Two new Streamwatch teams formed
In a burst of enthusiasm, nineteen participants came together at the Australiana Pioneer Village to spend some three hours training with Greg McDonald and Cecil Ellis from AusMuseum Streamwatch program. Fully provisioned kits will be supplied to these teams to use on water testing at Bushells Lagoon and Australiana Village lagoon as well as further afield. Water quality is monitored on a monthly basis including testing oxygen, phosphate, saltiness, pH and turbidity levels. Water quality data is recorded and can act as an early warning system for pollution events and provides a valuable record of catchment health.
- Turbidity ( a measure of the cloudiness of water). It is caused by tiny particles, such as silt and clay, organic matter and microscopic plants and animals suspended or floating in the water. Highly turbid conditions affect light penetration which in turn may affect feeding behaviour of fish, and stop growth of submerged aquatic plants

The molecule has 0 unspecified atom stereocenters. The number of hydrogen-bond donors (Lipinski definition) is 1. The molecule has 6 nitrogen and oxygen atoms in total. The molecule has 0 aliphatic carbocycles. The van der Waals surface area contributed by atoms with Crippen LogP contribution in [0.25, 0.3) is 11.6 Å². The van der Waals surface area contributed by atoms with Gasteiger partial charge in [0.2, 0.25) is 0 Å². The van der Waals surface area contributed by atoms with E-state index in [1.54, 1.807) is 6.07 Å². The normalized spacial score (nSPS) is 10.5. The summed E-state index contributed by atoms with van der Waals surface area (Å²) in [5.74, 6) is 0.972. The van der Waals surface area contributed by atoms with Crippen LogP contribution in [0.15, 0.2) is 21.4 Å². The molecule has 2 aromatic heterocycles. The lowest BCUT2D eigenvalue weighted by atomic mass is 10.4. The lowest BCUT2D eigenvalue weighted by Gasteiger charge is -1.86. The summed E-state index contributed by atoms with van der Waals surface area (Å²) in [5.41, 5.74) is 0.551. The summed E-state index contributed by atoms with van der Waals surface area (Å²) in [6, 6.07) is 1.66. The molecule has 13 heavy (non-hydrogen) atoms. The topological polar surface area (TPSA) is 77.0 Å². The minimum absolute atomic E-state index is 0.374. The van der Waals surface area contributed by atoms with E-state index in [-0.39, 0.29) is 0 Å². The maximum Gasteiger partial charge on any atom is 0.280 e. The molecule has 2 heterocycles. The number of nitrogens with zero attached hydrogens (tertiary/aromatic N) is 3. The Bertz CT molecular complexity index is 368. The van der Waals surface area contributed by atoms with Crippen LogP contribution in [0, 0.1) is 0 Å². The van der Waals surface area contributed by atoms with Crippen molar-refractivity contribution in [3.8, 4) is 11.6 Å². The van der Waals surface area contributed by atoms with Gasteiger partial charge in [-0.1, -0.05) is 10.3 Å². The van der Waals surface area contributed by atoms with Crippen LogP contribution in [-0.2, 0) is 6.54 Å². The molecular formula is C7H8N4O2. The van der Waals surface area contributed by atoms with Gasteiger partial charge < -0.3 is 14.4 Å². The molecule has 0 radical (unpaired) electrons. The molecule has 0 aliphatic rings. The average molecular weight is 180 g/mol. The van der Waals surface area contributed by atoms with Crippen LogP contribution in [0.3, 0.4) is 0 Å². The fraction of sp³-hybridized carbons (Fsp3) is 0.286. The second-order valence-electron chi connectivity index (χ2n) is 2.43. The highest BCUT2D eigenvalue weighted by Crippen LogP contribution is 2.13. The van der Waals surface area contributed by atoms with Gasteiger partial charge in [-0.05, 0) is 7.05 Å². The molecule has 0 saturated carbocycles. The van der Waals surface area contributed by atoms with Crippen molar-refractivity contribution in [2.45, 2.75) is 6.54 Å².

- pH (Acidity or alkalinity which is measured on the pH scale). This scale ranges from 0 to 14, where values less than 7 are acidic, 7 is neutral, and values greater than 7 are basic. Most aquatic organisms are adapted to living within narrow pH ranges around neutral. The optimal pH range for most Australian freshwater organisms is from 6.5 to 8.0. Shifts in pH can damage aquatic animals’ gills, skin and eyes, which then makes them more susceptible to disease.
- Electrical conductivity which is used as an indirect measure of salinity. The greater the concentration of salt in water, the better it conducts electricity. Salinity can be a major factor in determining the plant and animal species occurring in an aquatic environment. Changes in salinity can adversely affect the composition of freshwater communities.
- Phosphate:Phosphorus is a plant nutrient needed for growth and a fundamental element in the metabolic reactions of plants and animals (hence its use in fertilizers).Sources of phosphorus include human and animal wastes (i.e., sewage), industrial wastes, soil erosion, and fertilizers.Excess phosphorus causes extensive algal growth called “blooms,” which are a classic symptom of cultural eutrophication and lead to decreased oxygen levels in creek water.For more information about the Streamwatch program see the link here https://www.streamwatch.org.au/